Ground Truth: Dispatch

Future Bleak for Rare Pacific Martens

A subspecies of martens that lives along the Pacific Coast in California and Oregon will likely go extinct if nothing is done to help the animals, according to a study released this week.

Pacific martens once lived in coastal forests throughout Oregon and northern California. After decades of trapping, the animals have been reduced to two isolated populations on the coast.

“Martens are like the river otters of the woods,” said Katie Moriarty, a Forest Service scientist and one of the study’s lead authors. “But they can be vicious little critters, too. When you capture one and it’s growling at you from inside a cage, there is no mistaking its intent. They’re the size of kittens and act like they’ll attack a pit bull.”

The study’s authors concentrated on the northernmost martens, which are completely cut off from their cousins to the south. They determined that fewer than 100 martens occupy a narrow forested strip between Highway 101 and the beach. Those martens are divided into two subpopulations on either side of the Umpqua River.

“Based on the small number of individuals in these subpopulations, our projections suggest that even a small amount of human-caused mortalities will strongly increase the likelihood of extirpation over the next 30 years,” according to the study, which was published in the journal Peerj.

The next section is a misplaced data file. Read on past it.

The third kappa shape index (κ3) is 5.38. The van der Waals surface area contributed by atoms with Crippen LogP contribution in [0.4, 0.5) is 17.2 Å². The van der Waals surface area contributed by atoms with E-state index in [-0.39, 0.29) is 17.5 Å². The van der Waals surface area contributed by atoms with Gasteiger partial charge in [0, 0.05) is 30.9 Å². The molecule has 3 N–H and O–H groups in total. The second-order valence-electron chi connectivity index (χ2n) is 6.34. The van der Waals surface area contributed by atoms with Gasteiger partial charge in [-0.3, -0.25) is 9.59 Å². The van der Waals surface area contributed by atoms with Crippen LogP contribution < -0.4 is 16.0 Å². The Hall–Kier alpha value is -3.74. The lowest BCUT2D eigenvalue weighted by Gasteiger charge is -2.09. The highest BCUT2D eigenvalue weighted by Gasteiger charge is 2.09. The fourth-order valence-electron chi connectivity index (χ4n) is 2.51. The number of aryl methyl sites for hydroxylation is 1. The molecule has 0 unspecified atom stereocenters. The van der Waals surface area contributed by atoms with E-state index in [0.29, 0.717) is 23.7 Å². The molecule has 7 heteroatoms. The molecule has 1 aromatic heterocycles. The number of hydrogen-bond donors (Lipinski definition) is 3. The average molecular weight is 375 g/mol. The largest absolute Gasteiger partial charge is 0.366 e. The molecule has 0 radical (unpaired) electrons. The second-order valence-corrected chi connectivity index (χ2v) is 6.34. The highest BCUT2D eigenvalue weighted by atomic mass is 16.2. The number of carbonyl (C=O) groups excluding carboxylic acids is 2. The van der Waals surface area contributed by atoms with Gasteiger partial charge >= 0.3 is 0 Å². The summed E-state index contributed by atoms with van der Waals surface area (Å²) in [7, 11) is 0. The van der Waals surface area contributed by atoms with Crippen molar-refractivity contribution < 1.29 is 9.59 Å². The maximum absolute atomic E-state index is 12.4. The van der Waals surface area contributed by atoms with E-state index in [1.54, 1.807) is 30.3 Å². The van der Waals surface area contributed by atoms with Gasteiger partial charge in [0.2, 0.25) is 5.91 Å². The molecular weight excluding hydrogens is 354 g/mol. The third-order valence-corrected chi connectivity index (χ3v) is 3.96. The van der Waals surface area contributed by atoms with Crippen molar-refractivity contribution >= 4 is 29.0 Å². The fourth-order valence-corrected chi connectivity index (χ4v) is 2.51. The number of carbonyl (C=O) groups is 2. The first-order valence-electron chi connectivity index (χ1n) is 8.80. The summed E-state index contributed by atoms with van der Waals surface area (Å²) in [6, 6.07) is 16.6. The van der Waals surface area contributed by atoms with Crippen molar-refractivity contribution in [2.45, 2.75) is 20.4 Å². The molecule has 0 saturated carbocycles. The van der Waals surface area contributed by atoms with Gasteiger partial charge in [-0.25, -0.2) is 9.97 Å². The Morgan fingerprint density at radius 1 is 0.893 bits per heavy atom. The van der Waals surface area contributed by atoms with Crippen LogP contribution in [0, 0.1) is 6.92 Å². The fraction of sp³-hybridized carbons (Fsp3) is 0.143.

The animals are vulnerable to trapping, which is still legal, and also to being run over by vehicles. The researchers trapped and collared 10 adult martens to conduct their study, and also set up 31 remotely triggered cameras.

The U.S. Fish and Wildlife Service is considering whether to list the animals for protection under the Endangered Species Act. A decision is expected later this year. For the animals to survive, according to the researchers, they would need access to more suitably forested habitat inland, mainly on the Siuslaw National Forest.

The study noted that there is a 15 to 20 percent chance of a massive earthquake and tsunami striking the central Oregon coast in the next half-century.

“Such an event would be expected to eliminate much of the forests that the central coast marten population occupies,” according to the study.

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